Sen. Mary LandrieuMary Loretta LandrieuCassidy wins reelection in Louisiana Bottom line A decade of making a difference: Senate Caucus on Foster Youth MORE (D-La.) shook up the Louisiana Senate race by replacing her campaign manager with less than one month until the election. Then, the candidates held a debate that Rep. Bill Cassidy (R-La.) did not attend. There will be two more debates that Cassidy plans to attend, but he took the opportunity to campaign rather than spar with his opponents this week. On top of all of this, no candidate is polling high enough to carry the 50 percent of the vote needed to win on Nov. 4.

The last minute quirks of the Louisiana Senate race appear chaotic.

ADVERTISEMENT

When examined closer, however, changing the makeup of a campaign or picking and choosing which events a candidate will attend is nothing out of the ordinary – especially in a race this close.

Members of Landrieu’s campaign see the change in leadership as beneficial. The new campaign manager, Ryan Berni, ran the mayoral reelection campaign for Landrieu’s brother Mitch in New Orleans. Other advisors jumping on board are also former Landrieu staffers. Even though the move to make changes may be seen as a last ditch effort from those on the other side of the aisle, the strategy of the Landrieu campaign will not differ drastically going forward. Even if they wanted it to, it couldn’t. The election is in less than four weeks. Plus, a fresh set of eyes may be needed if Landrieu must continue the campaign into December.

As for Cassidy being absent for the debate between Landrieu and Tea Party favorite Rob Maness, Thursday’s debate likely did not change the tide of the election.

Cassidy has said that he plans to attend a debate next week and one just prior to Nov. 4. The Republican frontrunner felt his time was best spent connecting with the public in northern Louisiana this week. The move might also be a calculated attempt to not make any major public missteps this close to the election.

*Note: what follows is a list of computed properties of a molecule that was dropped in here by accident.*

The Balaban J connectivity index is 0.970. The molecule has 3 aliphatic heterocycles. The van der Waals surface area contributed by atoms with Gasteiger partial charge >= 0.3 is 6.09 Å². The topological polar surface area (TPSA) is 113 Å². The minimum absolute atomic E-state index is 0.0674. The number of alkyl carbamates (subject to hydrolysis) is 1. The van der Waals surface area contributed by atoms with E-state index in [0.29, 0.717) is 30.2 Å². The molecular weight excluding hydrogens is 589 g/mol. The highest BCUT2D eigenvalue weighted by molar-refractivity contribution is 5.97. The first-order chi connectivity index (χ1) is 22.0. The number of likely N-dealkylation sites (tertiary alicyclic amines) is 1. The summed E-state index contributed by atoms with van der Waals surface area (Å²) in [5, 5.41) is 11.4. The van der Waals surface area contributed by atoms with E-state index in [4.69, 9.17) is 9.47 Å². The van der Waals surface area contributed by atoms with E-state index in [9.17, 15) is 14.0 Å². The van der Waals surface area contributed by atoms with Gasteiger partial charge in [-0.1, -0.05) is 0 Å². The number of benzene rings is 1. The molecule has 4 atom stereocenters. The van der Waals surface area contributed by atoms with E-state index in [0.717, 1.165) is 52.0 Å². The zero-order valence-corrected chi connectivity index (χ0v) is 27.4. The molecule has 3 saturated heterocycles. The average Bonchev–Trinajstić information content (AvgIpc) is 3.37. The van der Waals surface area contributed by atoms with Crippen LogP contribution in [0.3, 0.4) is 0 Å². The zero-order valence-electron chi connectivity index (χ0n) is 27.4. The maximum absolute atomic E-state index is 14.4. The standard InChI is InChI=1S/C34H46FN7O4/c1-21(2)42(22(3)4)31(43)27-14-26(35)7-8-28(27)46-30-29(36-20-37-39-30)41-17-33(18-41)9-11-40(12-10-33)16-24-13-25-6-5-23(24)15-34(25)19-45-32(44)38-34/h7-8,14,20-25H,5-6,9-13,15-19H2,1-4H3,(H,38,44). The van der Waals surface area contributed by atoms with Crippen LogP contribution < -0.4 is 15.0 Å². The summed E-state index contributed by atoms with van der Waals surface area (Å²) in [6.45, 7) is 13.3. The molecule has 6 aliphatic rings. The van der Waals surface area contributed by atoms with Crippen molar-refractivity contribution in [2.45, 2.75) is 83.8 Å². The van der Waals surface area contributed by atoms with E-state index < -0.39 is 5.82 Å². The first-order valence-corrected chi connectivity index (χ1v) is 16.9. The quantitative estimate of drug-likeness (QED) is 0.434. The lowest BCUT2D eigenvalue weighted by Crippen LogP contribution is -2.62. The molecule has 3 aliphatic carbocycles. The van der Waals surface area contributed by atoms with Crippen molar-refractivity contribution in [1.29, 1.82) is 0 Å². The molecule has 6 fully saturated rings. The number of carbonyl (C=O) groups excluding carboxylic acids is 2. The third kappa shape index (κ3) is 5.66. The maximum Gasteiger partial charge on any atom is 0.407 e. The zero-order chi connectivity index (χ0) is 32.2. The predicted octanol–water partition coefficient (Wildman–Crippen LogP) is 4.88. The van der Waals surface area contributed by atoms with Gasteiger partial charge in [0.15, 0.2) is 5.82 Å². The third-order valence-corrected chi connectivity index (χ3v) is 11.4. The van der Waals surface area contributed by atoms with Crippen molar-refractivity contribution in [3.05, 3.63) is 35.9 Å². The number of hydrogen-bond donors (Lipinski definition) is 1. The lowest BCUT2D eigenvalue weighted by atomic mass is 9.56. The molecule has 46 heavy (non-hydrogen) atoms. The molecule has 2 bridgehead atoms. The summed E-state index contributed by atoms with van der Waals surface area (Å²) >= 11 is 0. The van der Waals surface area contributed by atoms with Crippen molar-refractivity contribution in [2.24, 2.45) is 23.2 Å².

According to recent polls, Cassidy leads Landrieu from anywhere between three to five points. Maness is taking around 9 percent of the vote, while the two frontrunners are jockeying for position in the 40 to 50 percent range. No candidate appears able to carry enough voters to win on Nov. 4 however. The reality of a potential runoff may be another reason for Cassidy focusing more on the campaign than a debate. If no candidate garners the 50 percent needed on Nov. 4, Landrieu and Cassidy will be right back on the campaign trail until the December runoff.

The two-candidate debate highlighted some of the biggest issues for Louisiana going into Nov. 4 – jobs, immigration, and health care.

This week is an indication that things are going to continue ramping up before any of it calms down in Louisiana. Despite the week’s shakeups, both the Landrieu and Cassidy campaign remain steadfast in their directions. Landrieu is placing an emphasis on her ability to complete projects for the state and her role as Senate Energy and Natural Resources Committee chairwoman. Cassidy meanwhile, is traveling the state in an effort to connect with voters and increase his chances during a potential runoff. Despite a strong backing in his district, which contains the state capitol of Baton Rouge, Cassidy is working to set himself apart from Landrieu while also appealing to conservatives currently in favor of Maness.

After the second debate, there will likely be much more to talk about in regards to the candidates’ plans for the state. With Cassidy present, he will be able to weigh in on Landrieu’s support of both President Obama and the Affordable Health Care Act. Landrieu will likely take the opportunity to push both Cassidy and Maness again on issues such as the federal minimum wage and immigration.

All eyes are on the polls in the coming weeks. They will indicate whether or not the recent shakeups in Louisiana are enough to push either candidate over the necessary 50 percent mark. If not, plan on more and more calculated campaign strategy all the way through November.

Floyd is a graduate of Virginia Commonwealth University's Master of Public Administration program and the author of PANIC: One Man’s Struggle with Anxiety.